Wednesday, November 21, 2012


A major advantage for big food processing companies is their deep pocket and their ability to innovate using in-house R&D facilities and experienced food professionals. In sharp contrast a small entrepreneur with limited cash in hand faces a huge risk in setting up a venture even under best of the conditions. In a country like India bank financing may be some what easy provided banks are convinced that one has a viable project with low risk. But most entrepreneurs find it difficult to get either the appropriate technology or some minimum hands-on experience for ensuring success after establishing the venture. Here is where the concept of an Incubation Center becomes relevant for the growth of food processing industry. In many countries of the West there are specialized incubation centers catering to diverse interests and food processing incubation centers are also working successfully escorting the entrepreneur till the venture starts production in its own facilities. For an incubation center to be successful there are several pre-requisites which include state of the art equipment and supporting facilities, a good knowledge about food processing, experienced food experts with networking background, closeness to a major food industry cluster and above all a commitment to stand by the entrepreneur till success is achieved. Here is a critique on the importance of incubators in the development of industry.

At many specialty incubators, the goal is more about economic bootstrapping than building the next technology blockbuster. Encouraging entrepreneurship among the poor is a common theme. For instance, La Cocina, a culinary incubator in San Francisco, helps immigrant women with low incomes get food businesses off the ground. First-time entrepreneurs need plenty of guidance with the intricacies of opening restaurants and packaged food businesses. Azalea Perez Olivares, events coordinator and spokeswoman for the food nonprofit, said that the reality check comes during regular informational orientations held before anyone can submit their applications. The message is deliberately sobering. "We try to be realistic—that the majority of food businesses fail," she says. Staff and food industry volunteers mentor those who are selected for the program. Participants almost invariably have to rewrite business plans after better researching the competition and learning about the financing needed to turn their idea into a business. After getting the basics in order, the would-be food entrepreneurs can use the incubator's shared kitchen, which has eight work stations over 4,400 square feet. Food-safety regulations require all food businesses to use a professional kitchen, rather than cook at home. The women who go through the program come out with contacts in the food industry that they would probably never otherwise have been able to get. Additionally, buyers from Whole Foods (WFM), the specialty grocery chain, visit to take a look at the food coming out of the program. So far, 13 businesses have graduated, including a pickle maker and a baker of Irish shortbread that's covered in chocolate. A handful have opened restaurants, such as a graduate who originally sold his Japanese rice balls from a cart.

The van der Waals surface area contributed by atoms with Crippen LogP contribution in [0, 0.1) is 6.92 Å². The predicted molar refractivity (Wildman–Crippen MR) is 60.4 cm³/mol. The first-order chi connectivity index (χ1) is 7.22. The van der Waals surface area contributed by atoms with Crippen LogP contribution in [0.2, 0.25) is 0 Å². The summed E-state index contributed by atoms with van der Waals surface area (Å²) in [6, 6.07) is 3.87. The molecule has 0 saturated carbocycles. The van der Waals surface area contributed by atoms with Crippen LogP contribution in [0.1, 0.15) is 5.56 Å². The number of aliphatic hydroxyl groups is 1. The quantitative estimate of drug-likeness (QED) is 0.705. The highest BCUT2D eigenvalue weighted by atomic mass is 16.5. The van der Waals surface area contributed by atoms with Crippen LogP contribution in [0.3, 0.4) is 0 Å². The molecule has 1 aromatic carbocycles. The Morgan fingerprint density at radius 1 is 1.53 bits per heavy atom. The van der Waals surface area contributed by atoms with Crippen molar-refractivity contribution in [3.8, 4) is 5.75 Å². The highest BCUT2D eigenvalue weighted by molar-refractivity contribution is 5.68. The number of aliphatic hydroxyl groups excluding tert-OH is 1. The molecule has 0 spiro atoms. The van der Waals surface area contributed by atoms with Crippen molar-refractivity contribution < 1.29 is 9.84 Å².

Who can set up incubation centers and are they viable as a stand alone activity bringing reasonable returns on investment are questions for which there are no clear answers under Indian conditions. Will the large industry cooperate with such incubators for providing hands-on experience for new entrepreneurs wanting to take advantage of the facilities? Are the research institutions in public funded universities and under CSIR, ICAR and others are "fit enough" to undertake the challenges? It may be recalled that way back in early 1990s Ministry of Food Processing Industry (MFPI) provided a grant of Rs 5 crore to Central Food Technological Research Institute at Mysore for setting up a Food Engineering Center which could be eventually converted into an incubator but till to date no one knows the fate of this "Center"! If GOI is serious about development of food industry in the country, it has to create a SPV for setting up such incubators in all the states, preferably in areas where knowledge about food and food processing corridors exist side by side. Institutions like CFTRI, DFRL, NIFTEM, Universities where training facilities exist and others involved in food related developmental work, must join hands and pool their resources to set up a number of food business incubators for creating a new generation of small time entrepreneurs that will boost the role of food industry in the national economy..  


No comments: